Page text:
Hundreds show up to pay final respects to Rayshard Brooks

ATLANTA — A long line of people wound outside of Ebenezer Baptist Church on Monday as people across metro Atlanta say their final goodbyes to Rayshard Brooks.

Brooks was shot and killed by Atlanta police after he was found sleeping inside his car in a Wendy’s drive-thru along University Avenue.

His death sparked days of protest and led to the resignation of Atlanta’s police chief.

[READ: Channel 2 Action News to provide LIVE coverage of Rayshard Brooks’ funeral Tuesday]

About an hour before the four-hour public viewing began, a gold-colored casket carrying Brooks’ body arrived at the church. Brooks’ widow, Tomika Miller, followed a short time later wearing a white dress printed with a photo of the two of them.

Latoya Spikes, 40, and her daughter, 12-year-old Morgan Green, arrived more than two hours early and were first in line outside the church where the Rev. Martin Luther King Jr. was once pastor and where Brooks’ funeral is set for Tuesday.


“We want to come in peace and we want to go in peace. We didn’t want to get caught up in a crowd of unrest,” Spikes said. “We just wanted to come and show our respects.”

Because of the coronavirus, anyone who showed up at the church had to wear a face mask and the staff did temperature checks.

“I didn’t know Rayshard Brooks but, just like George Floyd, we know him now,” said Manerva Harris, 42, who wore a shirt reading “I CAN’T BREATHE.” She used an umbrella to shield herself from intense afternoon sun while she waited in line.

[Funeral for Rayshard Brooks to take place at Ebenezer Baptist Church]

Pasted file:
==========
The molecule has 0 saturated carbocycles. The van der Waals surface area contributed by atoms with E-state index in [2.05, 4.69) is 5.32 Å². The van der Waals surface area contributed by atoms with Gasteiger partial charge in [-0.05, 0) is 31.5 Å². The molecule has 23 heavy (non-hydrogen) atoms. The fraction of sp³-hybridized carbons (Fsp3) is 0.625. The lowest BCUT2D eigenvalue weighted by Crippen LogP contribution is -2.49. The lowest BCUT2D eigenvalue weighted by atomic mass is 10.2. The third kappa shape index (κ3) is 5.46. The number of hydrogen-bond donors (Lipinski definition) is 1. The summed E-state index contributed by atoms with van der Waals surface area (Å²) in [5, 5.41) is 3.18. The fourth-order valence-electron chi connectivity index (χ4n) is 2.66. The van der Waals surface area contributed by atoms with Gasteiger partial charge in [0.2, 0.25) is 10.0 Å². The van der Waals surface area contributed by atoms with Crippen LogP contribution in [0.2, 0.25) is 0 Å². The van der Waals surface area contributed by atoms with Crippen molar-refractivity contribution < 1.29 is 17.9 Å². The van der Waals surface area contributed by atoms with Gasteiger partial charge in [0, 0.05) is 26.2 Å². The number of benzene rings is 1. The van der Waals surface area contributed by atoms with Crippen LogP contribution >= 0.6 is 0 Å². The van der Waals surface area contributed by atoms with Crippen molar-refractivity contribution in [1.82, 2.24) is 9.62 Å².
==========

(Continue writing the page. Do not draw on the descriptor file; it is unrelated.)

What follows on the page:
“Not even a week after they had buried Mr. Floyd, now here we go where we have another black family going through the same thing,” she said. “It’s hard and it’s just crazy that we’re still living like this today.”

Brandon Hooks had taken his 11-year-old son Braden, who was visiting from Alabama for Father’s Day, to the nearby King Center to learn about the civil rights movement, “just for him to see, you know, what black people have been through.” When he realized Brooks’ viewing was happening across the street, he decided they should stop and pay their respects.

“It was emotional because that could be me, and I want him to realize and I want him to see that it could be him. I want him to understand the importance of what we’re going through,” Hooks said after leaving the church, explaining that as a Black man he’s always felt fear when he sees police.

A video feed from inside the church showed mourners — some wearing Black Lives Matter T-shirts and all wearing masks as a precaution against the coronavirus — filing past the casket where Brooks lay in a white suit and gold tie.

Thousands of people have taken to the streets in Atlanta and across the nation in the wake of the shooting.

Two Atlanta police officers have been charged in Brooks’ death.

Former Officer Garrett Rolfe was charged with 11 counts, including felony murder and aggravated assault, criminal damage to property and violations to his oath of office.

Officer Devin Brosnan is being charged with aggravated assault and two violations of oath of office.

Brooks’ funeral is planned for Tuesday at the same location at 1 p.m.

Rev. Warnock will deliver the eulogy, Pastor Smokie Norful, Actress/Singer Tamela Mann, Kurt Carr & Singers will provide songs of comfort.

The Associated Press contributed to this article.